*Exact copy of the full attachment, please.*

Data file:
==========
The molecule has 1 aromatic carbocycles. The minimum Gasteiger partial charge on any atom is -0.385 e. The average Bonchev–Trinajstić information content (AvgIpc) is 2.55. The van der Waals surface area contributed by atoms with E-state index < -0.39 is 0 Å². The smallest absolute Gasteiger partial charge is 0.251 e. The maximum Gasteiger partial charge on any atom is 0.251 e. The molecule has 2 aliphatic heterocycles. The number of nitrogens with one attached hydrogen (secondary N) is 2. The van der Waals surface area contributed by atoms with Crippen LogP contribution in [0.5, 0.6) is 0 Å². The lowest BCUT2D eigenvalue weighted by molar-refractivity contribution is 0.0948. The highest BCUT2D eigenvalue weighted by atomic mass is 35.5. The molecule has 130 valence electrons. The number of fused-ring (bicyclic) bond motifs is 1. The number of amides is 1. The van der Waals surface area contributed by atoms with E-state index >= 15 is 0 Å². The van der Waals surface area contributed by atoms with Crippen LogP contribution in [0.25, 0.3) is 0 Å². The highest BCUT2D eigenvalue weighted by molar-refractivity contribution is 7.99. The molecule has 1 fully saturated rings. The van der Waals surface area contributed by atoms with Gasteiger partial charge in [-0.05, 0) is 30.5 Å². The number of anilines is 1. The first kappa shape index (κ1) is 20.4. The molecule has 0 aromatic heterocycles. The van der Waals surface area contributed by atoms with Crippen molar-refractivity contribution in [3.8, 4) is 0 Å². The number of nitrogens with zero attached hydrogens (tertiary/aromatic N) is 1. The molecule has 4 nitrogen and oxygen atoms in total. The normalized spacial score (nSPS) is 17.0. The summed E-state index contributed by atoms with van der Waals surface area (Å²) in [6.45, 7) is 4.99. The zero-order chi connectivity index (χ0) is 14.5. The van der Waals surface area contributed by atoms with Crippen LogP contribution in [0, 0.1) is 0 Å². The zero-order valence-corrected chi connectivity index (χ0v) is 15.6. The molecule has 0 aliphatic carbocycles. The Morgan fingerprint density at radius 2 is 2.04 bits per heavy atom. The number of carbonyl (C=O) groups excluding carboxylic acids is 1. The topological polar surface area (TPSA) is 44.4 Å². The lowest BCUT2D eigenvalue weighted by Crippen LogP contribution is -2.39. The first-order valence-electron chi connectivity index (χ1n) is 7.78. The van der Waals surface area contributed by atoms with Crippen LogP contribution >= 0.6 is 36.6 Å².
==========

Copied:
The molecule has 1 aromatic carbocycles. The minimum Gasteiger partial charge on any atom is -0.385 e. The average Bonchev–Trinajstić information content (AvgIpc) is 2.55. The van der Waals surface area contributed by atoms with E-state index < -0.39 is 0 Å². The smallest absolute Gasteiger partial charge is 0.251 e. The maximum Gasteiger partial charge on any atom is 0.251 e. The molecule has 2 aliphatic heterocycles. The number of nitrogens with one attached hydrogen (secondary N) is 2. The van der Waals surface area contributed by atoms with Crippen LogP contribution in [0.5, 0.6) is 0 Å². The lowest BCUT2D eigenvalue weighted by molar-refractivity contribution is 0.0948. The highest BCUT2D eigenvalue weighted by atomic mass is 35.5. The molecule has 130 valence electrons. The number of fused-ring (bicyclic) bond motifs is 1. The number of amides is 1. The van der Waals surface area contributed by atoms with E-state index >= 15 is 0 Å². The van der Waals surface area contributed by atoms with Crippen LogP contribution in [0.25, 0.3) is 0 Å². The highest BCUT2D eigenvalue weighted by molar-refractivity contribution is 7.99. The molecule has 1 fully saturated rings. The van der Waals surface area contributed by atoms with Gasteiger partial charge in [-0.05, 0) is 30.5 Å². The number of anilines is 1. The first kappa shape index (κ1) is 20.4. The molecule has 0 aromatic heterocycles. The van der Waals surface area contributed by atoms with Crippen molar-refractivity contribution in [3.8, 4) is 0 Å². The number of nitrogens with zero attached hydrogens (tertiary/aromatic N) is 1. The molecule has 4 nitrogen and oxygen atoms in total. The normalized spacial score (nSPS) is 17.0. The summed E-state index contributed by atoms with van der Waals surface area (Å²) in [6.45, 7) is 4.99. The zero-order chi connectivity index (χ0) is 14.5. The van der Waals surface area contributed by atoms with Crippen LogP contribution in [0, 0.1) is 0 Å². The zero-order valence-corrected chi connectivity index (χ0v) is 15.6. The molecule has 0 aliphatic carbocycles. The Morgan fingerprint density at radius 2 is 2.04 bits per heavy atom. The number of carbonyl (C=O) groups excluding carboxylic acids is 1. The topological polar surface area (TPSA) is 44.4 Å². The lowest BCUT2D eigenvalue weighted by Crippen LogP contribution is -2.39. The first-order valence-electron chi connectivity index (χ1n) is 7.78. The van der Waals surface area contributed by atoms with Crippen LogP contribution >= 0.6 is 36.6 Å².